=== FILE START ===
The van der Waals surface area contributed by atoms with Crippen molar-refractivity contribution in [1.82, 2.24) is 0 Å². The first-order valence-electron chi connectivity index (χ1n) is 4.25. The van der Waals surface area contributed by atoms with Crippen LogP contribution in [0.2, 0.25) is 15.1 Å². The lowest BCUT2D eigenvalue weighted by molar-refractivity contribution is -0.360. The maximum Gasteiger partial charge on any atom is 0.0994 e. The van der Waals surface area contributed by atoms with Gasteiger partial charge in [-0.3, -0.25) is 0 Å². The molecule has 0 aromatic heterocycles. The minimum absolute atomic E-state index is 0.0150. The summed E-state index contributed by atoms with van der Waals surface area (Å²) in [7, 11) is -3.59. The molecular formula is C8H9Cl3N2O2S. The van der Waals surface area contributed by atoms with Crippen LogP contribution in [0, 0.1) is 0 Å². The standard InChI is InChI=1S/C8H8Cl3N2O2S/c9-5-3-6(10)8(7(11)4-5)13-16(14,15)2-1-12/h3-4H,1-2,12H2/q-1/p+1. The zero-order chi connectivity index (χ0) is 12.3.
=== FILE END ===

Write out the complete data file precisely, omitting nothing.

The van der Waals surface area contributed by atoms with Crippen molar-refractivity contribution in [1.82, 2.24) is 0 Å². The first-order valence-electron chi connectivity index (χ1n) is 4.25. The van der Waals surface area contributed by atoms with Crippen LogP contribution in [0.2, 0.25) is 15.1 Å². The lowest BCUT2D eigenvalue weighted by molar-refractivity contribution is -0.360. The maximum Gasteiger partial charge on any atom is 0.0994 e. The van der Waals surface area contributed by atoms with Gasteiger partial charge in [-0.3, -0.25) is 0 Å². The molecule has 0 aromatic heterocycles. The minimum absolute atomic E-state index is 0.0150. The summed E-state index contributed by atoms with van der Waals surface area (Å²) in [7, 11) is -3.59. The molecular formula is C8H9Cl3N2O2S. The van der Waals surface area contributed by atoms with Crippen LogP contribution in [0, 0.1) is 0 Å². The standard InChI is InChI=1S/C8H8Cl3N2O2S/c9-5-3-6(10)8(7(11)4-5)13-16(14,15)2-1-12/h3-4H,1-2,12H2/q-1/p+1. The zero-order chi connectivity index (χ0) is 12.3.